Celadon Group Inc. F4Q10 (06/30/2010) Earnings Call Transcript

Aug. 2.10 | About: Celadon Group, (CGI)

Celadon Group Inc. (CLDN) F4Q10 (06/30/2010) Earnings Call August 2, 2010 11:00 AM ET

Executives

Stephen Russell – Chairman and CEO

Paul Will – Vice Chairman and CFO

Chris Hines – President and COO

Jon Russell – EVP, Non-Asset Based Businesses.

Analysts

Todd Fowler – KeyBanc Capital Markets

Chaz Jones – Morgan Keegan

Mike Baudendistel – Stifel, Nicolaus

Barry Haimes – Sage Asset Management

Tom Albrecht – BB&T

Ed Wolfe – Wolfe Trahan

Jeff Kauffman – Sterne, Agee

Brad Delco – Stephens Inc.

Jason Seidl – Dahlman Rose

Operator

Good day, ladies and gentlemen. Welcome to the Quarter Four 2010 Celadon Group Earnings Conference Call. My name is Keith, and I’ll be your operator for today. At this time, all participants are in a listen-only mode. Later we will conduct a question-and-answer session. (Operator Instructions)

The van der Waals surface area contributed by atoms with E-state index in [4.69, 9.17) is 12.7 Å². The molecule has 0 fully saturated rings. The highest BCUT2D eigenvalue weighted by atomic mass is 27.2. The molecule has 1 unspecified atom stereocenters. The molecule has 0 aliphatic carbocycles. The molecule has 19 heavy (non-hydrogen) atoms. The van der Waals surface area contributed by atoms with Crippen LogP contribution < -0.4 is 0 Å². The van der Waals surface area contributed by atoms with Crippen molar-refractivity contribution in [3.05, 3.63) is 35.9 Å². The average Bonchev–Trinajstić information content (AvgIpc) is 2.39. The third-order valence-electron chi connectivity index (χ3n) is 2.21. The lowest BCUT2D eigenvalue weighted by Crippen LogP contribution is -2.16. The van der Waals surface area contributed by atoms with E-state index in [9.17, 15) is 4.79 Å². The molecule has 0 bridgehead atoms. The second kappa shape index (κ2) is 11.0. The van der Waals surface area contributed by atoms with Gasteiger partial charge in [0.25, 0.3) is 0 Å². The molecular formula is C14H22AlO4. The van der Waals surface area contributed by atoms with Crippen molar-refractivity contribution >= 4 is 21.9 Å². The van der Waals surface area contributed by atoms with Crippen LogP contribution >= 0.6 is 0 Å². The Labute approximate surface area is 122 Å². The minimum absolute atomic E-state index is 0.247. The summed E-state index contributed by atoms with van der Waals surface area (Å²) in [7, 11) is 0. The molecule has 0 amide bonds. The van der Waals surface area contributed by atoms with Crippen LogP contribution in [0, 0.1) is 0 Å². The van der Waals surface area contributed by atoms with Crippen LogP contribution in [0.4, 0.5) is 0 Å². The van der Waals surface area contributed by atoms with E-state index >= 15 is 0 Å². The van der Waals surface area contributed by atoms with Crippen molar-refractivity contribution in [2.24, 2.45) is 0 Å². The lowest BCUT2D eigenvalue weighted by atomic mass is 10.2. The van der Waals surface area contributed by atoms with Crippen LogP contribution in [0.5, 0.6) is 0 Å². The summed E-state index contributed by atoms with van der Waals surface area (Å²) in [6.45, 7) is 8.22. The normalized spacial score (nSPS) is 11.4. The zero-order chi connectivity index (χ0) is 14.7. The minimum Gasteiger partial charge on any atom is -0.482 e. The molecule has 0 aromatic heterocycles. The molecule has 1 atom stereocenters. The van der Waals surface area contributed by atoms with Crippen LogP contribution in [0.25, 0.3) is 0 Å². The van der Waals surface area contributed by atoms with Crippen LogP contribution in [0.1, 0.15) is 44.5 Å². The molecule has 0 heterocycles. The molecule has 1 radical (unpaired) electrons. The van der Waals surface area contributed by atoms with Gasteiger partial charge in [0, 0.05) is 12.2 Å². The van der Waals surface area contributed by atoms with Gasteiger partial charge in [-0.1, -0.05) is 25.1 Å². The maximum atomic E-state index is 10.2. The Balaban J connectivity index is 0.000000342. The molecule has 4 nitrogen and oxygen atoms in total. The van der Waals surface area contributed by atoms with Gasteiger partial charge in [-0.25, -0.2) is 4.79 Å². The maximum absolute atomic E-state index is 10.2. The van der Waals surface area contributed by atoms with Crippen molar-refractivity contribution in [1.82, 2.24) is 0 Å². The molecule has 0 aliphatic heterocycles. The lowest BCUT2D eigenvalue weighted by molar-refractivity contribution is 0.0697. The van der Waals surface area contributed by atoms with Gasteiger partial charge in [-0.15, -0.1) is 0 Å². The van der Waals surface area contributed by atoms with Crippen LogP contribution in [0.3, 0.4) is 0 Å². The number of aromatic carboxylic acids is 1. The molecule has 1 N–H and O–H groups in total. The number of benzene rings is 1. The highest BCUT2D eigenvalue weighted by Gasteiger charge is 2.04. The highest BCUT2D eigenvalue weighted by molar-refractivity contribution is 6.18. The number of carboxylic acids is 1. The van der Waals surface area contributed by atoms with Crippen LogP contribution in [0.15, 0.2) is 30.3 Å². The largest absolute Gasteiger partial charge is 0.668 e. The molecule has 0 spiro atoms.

As a reminder, this conference is being recorded for replay purposes. I would now like to turn the conference over to your host for today, Mr. Stephen Russell, Chairman and CEO. Please proceed, sir.

Stephen Russell

Thank you very much, Keith. Welcome to the fourth quarter 2010 press release teleconference. And I’m joined here in Indianapolis by Paul Will, our Vice Chairman and CFO; Chris Hines, our President and COO; and Jon Russell, our Executive VP in charge of Non-Asset Based Businesses.

I’d like to remind you that my comments and those of others representing Celadon may contain certain forward-looking statements which are subject to risks and uncertainties. Our SEC filings contain additional information about factors that could cause actual results to differ from management expectations.

From a $0.01 profit per share in the June 2009 quarter, our results improved to a $0.12 per share profit to the June ‘010 quarter. On the positive side, miles per truck in the quarter increased by 8% compared with June of ‘09. Revenue per truck -- per tractor increased from $2,344 to $2,594 or 10.6%.